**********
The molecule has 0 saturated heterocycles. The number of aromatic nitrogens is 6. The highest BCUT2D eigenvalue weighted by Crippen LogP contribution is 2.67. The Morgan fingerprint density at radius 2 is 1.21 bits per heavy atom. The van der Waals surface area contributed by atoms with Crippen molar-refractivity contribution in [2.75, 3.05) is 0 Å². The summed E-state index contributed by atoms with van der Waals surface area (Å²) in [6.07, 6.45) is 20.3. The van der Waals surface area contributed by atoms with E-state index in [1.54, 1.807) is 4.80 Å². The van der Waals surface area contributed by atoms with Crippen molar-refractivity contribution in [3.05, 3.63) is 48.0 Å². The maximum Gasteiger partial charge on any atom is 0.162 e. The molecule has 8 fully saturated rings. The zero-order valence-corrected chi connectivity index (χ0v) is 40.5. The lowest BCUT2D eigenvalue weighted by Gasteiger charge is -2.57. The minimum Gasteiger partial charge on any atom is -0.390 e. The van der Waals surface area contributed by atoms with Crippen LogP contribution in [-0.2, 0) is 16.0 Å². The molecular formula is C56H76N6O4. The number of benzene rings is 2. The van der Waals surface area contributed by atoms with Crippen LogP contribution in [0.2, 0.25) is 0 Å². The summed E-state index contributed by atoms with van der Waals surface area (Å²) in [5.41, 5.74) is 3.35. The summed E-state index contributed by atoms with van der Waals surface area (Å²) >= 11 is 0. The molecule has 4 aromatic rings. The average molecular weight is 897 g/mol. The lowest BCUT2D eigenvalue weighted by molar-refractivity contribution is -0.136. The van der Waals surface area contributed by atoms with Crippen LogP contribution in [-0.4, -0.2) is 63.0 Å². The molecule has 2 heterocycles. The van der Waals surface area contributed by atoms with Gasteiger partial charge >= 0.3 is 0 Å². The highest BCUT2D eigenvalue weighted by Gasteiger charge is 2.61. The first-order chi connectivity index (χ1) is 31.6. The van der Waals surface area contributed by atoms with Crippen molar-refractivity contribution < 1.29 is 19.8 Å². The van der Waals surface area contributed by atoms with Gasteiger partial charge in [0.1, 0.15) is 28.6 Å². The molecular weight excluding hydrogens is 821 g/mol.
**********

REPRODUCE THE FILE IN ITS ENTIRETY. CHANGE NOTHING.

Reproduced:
The molecule has 0 saturated heterocycles. The number of aromatic nitrogens is 6. The highest BCUT2D eigenvalue weighted by Crippen LogP contribution is 2.67. The Morgan fingerprint density at radius 2 is 1.21 bits per heavy atom. The van der Waals surface area contributed by atoms with Crippen molar-refractivity contribution in [2.75, 3.05) is 0 Å². The summed E-state index contributed by atoms with van der Waals surface area (Å²) in [6.07, 6.45) is 20.3. The van der Waals surface area contributed by atoms with E-state index in [1.54, 1.807) is 4.80 Å². The van der Waals surface area contributed by atoms with Crippen molar-refractivity contribution in [3.05, 3.63) is 48.0 Å². The maximum Gasteiger partial charge on any atom is 0.162 e. The molecule has 8 fully saturated rings. The zero-order valence-corrected chi connectivity index (χ0v) is 40.5. The lowest BCUT2D eigenvalue weighted by Gasteiger charge is -2.57. The minimum Gasteiger partial charge on any atom is -0.390 e. The van der Waals surface area contributed by atoms with Crippen LogP contribution in [-0.2, 0) is 16.0 Å². The molecular formula is C56H76N6O4. The number of benzene rings is 2. The van der Waals surface area contributed by atoms with Crippen LogP contribution in [0.2, 0.25) is 0 Å². The summed E-state index contributed by atoms with van der Waals surface area (Å²) in [5.41, 5.74) is 3.35. The summed E-state index contributed by atoms with van der Waals surface area (Å²) >= 11 is 0. The molecule has 4 aromatic rings. The average molecular weight is 897 g/mol. The lowest BCUT2D eigenvalue weighted by molar-refractivity contribution is -0.136. The van der Waals surface area contributed by atoms with Crippen LogP contribution in [-0.4, -0.2) is 63.0 Å². The molecule has 2 heterocycles. The van der Waals surface area contributed by atoms with Gasteiger partial charge >= 0.3 is 0 Å². The highest BCUT2D eigenvalue weighted by Gasteiger charge is 2.61. The first-order chi connectivity index (χ1) is 31.6. The van der Waals surface area contributed by atoms with Crippen molar-refractivity contribution < 1.29 is 19.8 Å². The van der Waals surface area contributed by atoms with Gasteiger partial charge in [0.1, 0.15) is 28.6 Å². The molecular weight excluding hydrogens is 821 g/mol.